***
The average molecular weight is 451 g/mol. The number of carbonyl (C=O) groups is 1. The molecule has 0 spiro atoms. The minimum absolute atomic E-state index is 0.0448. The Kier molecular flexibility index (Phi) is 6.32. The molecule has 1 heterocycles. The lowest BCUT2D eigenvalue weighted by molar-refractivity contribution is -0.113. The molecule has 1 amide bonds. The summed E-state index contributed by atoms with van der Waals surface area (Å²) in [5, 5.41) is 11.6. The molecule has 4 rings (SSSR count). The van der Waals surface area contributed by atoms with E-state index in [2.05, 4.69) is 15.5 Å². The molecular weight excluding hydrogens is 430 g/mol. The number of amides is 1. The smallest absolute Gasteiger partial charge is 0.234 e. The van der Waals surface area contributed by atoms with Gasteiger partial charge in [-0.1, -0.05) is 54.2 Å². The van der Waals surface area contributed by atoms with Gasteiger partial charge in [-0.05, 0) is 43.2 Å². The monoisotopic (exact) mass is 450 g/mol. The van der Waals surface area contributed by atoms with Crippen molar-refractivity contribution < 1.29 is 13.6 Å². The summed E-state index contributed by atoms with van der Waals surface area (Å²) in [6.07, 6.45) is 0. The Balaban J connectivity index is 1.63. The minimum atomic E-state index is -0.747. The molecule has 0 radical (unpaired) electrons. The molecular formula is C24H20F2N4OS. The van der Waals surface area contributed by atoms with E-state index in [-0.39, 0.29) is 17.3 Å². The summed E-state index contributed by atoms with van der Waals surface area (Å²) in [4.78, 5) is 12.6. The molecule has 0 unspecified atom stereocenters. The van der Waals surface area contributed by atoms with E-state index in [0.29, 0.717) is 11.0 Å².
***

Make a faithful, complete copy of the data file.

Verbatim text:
The average molecular weight is 451 g/mol. The number of carbonyl (C=O) groups is 1. The molecule has 0 spiro atoms. The minimum absolute atomic E-state index is 0.0448. The Kier molecular flexibility index (Phi) is 6.32. The molecule has 1 heterocycles. The lowest BCUT2D eigenvalue weighted by molar-refractivity contribution is -0.113. The molecule has 1 amide bonds. The summed E-state index contributed by atoms with van der Waals surface area (Å²) in [5, 5.41) is 11.6. The molecule has 4 rings (SSSR count). The van der Waals surface area contributed by atoms with E-state index in [2.05, 4.69) is 15.5 Å². The molecular weight excluding hydrogens is 430 g/mol. The number of amides is 1. The smallest absolute Gasteiger partial charge is 0.234 e. The van der Waals surface area contributed by atoms with Gasteiger partial charge in [-0.1, -0.05) is 54.2 Å². The van der Waals surface area contributed by atoms with Gasteiger partial charge in [-0.05, 0) is 43.2 Å². The monoisotopic (exact) mass is 450 g/mol. The van der Waals surface area contributed by atoms with Crippen molar-refractivity contribution < 1.29 is 13.6 Å². The summed E-state index contributed by atoms with van der Waals surface area (Å²) in [6.07, 6.45) is 0. The Balaban J connectivity index is 1.63. The minimum atomic E-state index is -0.747. The molecule has 0 radical (unpaired) electrons. The molecular formula is C24H20F2N4OS. The van der Waals surface area contributed by atoms with E-state index in [-0.39, 0.29) is 17.3 Å². The summed E-state index contributed by atoms with van der Waals surface area (Å²) in [4.78, 5) is 12.6. The molecule has 0 unspecified atom stereocenters. The van der Waals surface area contributed by atoms with E-state index in [0.29, 0.717) is 11.0 Å².